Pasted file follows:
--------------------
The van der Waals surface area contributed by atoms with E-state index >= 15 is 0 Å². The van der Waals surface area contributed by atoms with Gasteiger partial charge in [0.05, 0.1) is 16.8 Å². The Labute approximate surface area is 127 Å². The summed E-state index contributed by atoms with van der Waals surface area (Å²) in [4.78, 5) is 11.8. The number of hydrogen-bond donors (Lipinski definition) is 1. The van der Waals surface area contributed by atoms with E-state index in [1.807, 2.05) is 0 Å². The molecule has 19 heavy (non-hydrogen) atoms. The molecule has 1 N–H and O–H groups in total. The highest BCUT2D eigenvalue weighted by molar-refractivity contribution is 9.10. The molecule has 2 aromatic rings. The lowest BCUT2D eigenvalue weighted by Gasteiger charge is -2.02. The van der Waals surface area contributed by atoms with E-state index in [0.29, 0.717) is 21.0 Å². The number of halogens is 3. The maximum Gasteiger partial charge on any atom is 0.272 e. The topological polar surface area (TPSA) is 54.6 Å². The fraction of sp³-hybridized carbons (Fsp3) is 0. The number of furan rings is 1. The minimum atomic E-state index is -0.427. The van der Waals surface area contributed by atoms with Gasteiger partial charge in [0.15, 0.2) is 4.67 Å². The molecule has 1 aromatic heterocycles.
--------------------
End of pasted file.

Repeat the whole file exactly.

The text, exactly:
The van der Waals surface area contributed by atoms with E-state index >= 15 is 0 Å². The van der Waals surface area contributed by atoms with Gasteiger partial charge in [0.05, 0.1) is 16.8 Å². The Labute approximate surface area is 127 Å². The summed E-state index contributed by atoms with van der Waals surface area (Å²) in [4.78, 5) is 11.8. The number of hydrogen-bond donors (Lipinski definition) is 1. The van der Waals surface area contributed by atoms with E-state index in [1.807, 2.05) is 0 Å². The molecule has 19 heavy (non-hydrogen) atoms. The molecule has 1 N–H and O–H groups in total. The highest BCUT2D eigenvalue weighted by molar-refractivity contribution is 9.10. The molecule has 2 aromatic rings. The lowest BCUT2D eigenvalue weighted by Gasteiger charge is -2.02. The van der Waals surface area contributed by atoms with E-state index in [0.29, 0.717) is 21.0 Å². The number of halogens is 3. The maximum Gasteiger partial charge on any atom is 0.272 e. The topological polar surface area (TPSA) is 54.6 Å². The fraction of sp³-hybridized carbons (Fsp3) is 0. The number of furan rings is 1. The minimum atomic E-state index is -0.427. The van der Waals surface area contributed by atoms with Gasteiger partial charge in [0.15, 0.2) is 4.67 Å². The molecule has 1 aromatic heterocycles.